Great Graphic Novels (#GGN2020) Nominees Round Up, June 13 Edition

Click here to see all of the current Great Graphic Novels nominees along with more information about the list and past years’ selections.

Shuri: The Search for Black Panther by Nnedi Okorafor, illustrated by Leonardo Romero
Publication date May 7, 2019
ISBN 978-1302915230

Shuri is more than just the Black Panther’s little sister—she’s the star of her own comics series in this graphic novel by bestselling Africanfuturist author Nnedi Okorafor and artist Leonardo Romero. Okorafor and Romero’s Shuri is thrilled with her own genius inventions, unsure of her place in the larger world, devoted to her family, and itching to get out of her big brother’s shadow. Shuri—intelligent, curious, and powerful—is more than up to the challenge when T’Challa disappears during Wakanda’s first manned space flight, but her mission to find her brother is complicated by astral projection, black holes, and pressure to take up the Black Panther mantle herself. The nation’s cry is “Wakanda forever”—but where does Shuri fit in, and what does she want for herself?

Black Panther and Wakanda are perpetual favorites in the Marvel universe and Shuri was a standout character in the 2018 blockbuster film, creating a built-in readership drawing from comic and movie fans. And this first volume delivers—readers get a fully-realized, complex young woman to root for (plus she’s a rarely depicted woman of color and a woman of science to boot!). The plot ranges from deep meditations on familial responsibility to dynamic battles with space bugs. The strong art, with its saturated colors, bold lines, and creative worldbuilding detail, provides depth and texture to the world of Wakanda. Other Marvel characters make appearances, but there’s never any doubt that this is Shuri’s story.

—Kali Olson


New Kid by Jerry Craft
Harper Collins
Publication Date: February 5, 2019
ISBN: 978-0062691194

Jordan Banks is starting seventh grade at a new private school, where he is not only the new kid, but he’s one of only a handful of students of color. Making friends isn’t too hard, he immediately befriends his assigned guide and another new African-American student, Drew, but dealing with racism and bullying at school is another story. He notices right away that some of the students and teachers treat the black students differently. Classmate Andy is a jerk who is always saying and doing inappropriate things. And even after weeks of school, his homeroom teacher still calls Drew by the name of a different black student that looks nothing like him. Good thing the boys aren’t afraid to call people out on their mistakes. What might be even harder though is fitting in and navigating between two worlds, his urban neighborhood and his posh new school.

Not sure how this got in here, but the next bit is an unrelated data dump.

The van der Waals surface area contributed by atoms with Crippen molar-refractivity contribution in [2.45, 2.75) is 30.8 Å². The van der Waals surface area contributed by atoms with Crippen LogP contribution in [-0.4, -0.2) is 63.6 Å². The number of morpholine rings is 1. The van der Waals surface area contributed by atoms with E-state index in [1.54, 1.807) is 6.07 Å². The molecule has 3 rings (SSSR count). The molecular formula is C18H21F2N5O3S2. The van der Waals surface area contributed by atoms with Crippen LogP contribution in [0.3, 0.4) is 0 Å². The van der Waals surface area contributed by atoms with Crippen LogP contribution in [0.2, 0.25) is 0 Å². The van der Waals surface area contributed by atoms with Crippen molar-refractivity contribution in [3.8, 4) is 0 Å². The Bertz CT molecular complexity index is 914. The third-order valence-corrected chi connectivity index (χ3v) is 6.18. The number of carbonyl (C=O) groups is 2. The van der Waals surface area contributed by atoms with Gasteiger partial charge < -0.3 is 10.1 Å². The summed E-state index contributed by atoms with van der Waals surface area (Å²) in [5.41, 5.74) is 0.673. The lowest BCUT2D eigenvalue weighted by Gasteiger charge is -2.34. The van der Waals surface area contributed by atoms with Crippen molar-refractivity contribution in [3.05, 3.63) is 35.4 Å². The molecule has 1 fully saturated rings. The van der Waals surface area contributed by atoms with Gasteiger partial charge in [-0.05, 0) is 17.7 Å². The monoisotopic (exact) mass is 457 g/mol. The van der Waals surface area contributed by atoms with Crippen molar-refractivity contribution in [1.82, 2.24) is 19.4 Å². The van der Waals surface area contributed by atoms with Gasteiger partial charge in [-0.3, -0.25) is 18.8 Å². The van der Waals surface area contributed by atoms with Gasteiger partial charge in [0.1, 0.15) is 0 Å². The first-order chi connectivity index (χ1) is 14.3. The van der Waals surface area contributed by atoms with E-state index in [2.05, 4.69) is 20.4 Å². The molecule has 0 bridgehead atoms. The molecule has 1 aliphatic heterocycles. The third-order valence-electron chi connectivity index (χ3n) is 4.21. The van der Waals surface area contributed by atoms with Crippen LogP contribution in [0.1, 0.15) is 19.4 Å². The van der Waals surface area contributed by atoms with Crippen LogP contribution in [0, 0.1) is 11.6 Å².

What’s particularly great about this middle grade graphic novel is the fact that the author has managed to make a book largely about racism and bullying also laugh out loud funny. Jordan and his friends are likeable characters that are dealing with everyday issues that lots of teens can relate to.

New Kid fits solidly into other great graphic novels about belonging, but also remaining true to yourself like Be Prepared by Vera Brosgol and Awkward by Svetlana Chmakova.

—Loren Spector



Meal by Blue Delliquanti with Soleil Ho
Iron Circus Comics
Publication Date: December 25, 2018
ISBN: 978-1945820304

Yarrow moves to a new town to get her foot in the door at a new restaurant with insect-based food. Yarrow’s fervor for insect cuisine is off-putting to Chanda, the chef at the restaurant, because Chanda’s ancestors have been eating bugs for centuries and Yarrow puts a more modern spin on entomophagy (bug eating). Yarrow learns about Chanda’s culture and how to be a more mindful cook while also finding her style and teaching Chanda something new. Meanwhile, Yarrow starts a friendship with her neighbor Milani that turns into something more.

Even though Meal is fiction, it is a great title for readers that enjoy non-fiction. Chef Soleil Ho ends the book with an essay about entomophagy and includes some recipes for readers willing to take the plunge and try insect cuisine. It can come off as preachy about entomophagy in spots, especially with a chef co-writer, but ultimately it is a fascinating enough topic that may result in readers doing additional research.

Viewers of reality cooking shows like MasterChef, Cake Boss, or Chopped will enjoy this book. Fans of Bloom by Kevin Panetta will appreciate the cooking, romance, and LGBTQIA+ representation.

—Christine Pyles

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Great Graphic Novels for Teens

Great Graphic Novels for Teens Blogging Team @ YALSA's The Hub.